Mexican Revolutionists’ rifles ran the entire gamut of small arms of the era. This period image shows a squad of freedom fighters taking aim with a variety of lever-action Winchesters, Mauser bolt-actions and a single-shot Remington Rolling Block rifle.
– ALL IMAGES COURTESY PHIL SPANGENBERGER COLLECTION UNLESS OTHERWISE NOTED –
Whether they served with Pancho Villa in the north, Emiliano Zapata in the south, or any number of guerilla bands, the men, women and children who fought against oppression in Mexico’s 1910 Revolution armed themselves with almost any firearm they could lay their hands on. The citizen freedom fighters—vaqueros, farmers, city workers and rural peones—fought the Mexican Federal Army and the United States Army during the Punitive Expedition of 1916. As guerilla leader Emiliano Zapata told an elderly volunteer in 1913, who was armed with only a crude, homemade shotgun, “If it shoots, it’s welcome in the Revolution.”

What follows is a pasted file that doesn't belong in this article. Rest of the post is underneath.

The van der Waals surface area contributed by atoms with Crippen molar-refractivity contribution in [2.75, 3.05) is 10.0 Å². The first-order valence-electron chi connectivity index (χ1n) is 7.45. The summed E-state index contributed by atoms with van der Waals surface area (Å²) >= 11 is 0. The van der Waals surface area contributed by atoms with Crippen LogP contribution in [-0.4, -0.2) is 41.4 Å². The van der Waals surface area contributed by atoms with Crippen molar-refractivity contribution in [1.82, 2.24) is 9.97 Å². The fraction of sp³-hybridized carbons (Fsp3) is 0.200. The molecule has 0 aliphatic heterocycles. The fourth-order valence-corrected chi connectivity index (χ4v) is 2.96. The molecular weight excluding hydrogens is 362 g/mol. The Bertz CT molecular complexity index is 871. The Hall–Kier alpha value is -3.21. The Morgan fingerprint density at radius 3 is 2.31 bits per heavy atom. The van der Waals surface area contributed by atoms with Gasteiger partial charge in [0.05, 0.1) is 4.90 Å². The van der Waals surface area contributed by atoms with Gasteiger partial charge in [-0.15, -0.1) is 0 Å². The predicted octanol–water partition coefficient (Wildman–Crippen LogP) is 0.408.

This vaquero was fortunate to acquire a 7x57mm, 1895 Mauser carbine, which was lighter and easier to use on horseback than the long infantry rifle. In the typical fashion of the freedom fighters from south of the border, he’s carrying two bandoleers of cartridges for his carabina. Many of Villa’s and Zapata’s troops carried as many as four or more bandoleros of ammunition.
Backed by Diaz’s corrupt government, the Mexican Federal Army was well equipped by Germany, which showed great interest in Mexico at the time, and armed them mostly with 7mm Model 1895 Mauser, bolt-action rifles. Various Mexican regimes purchased Model 1902 and 1912 Mausers and some Japanese 7mm Arisaka rifles. The Federales also imported a number of semiauto, 7x57mm Mondragón rifles, designed in Mexico, but mostly manufactured in Switzerland (later, in 1908 Mexico). Many of these federal arms eventually made their way to the Revolucionarios, who relied almost entirely on captured or privately purchased arms.
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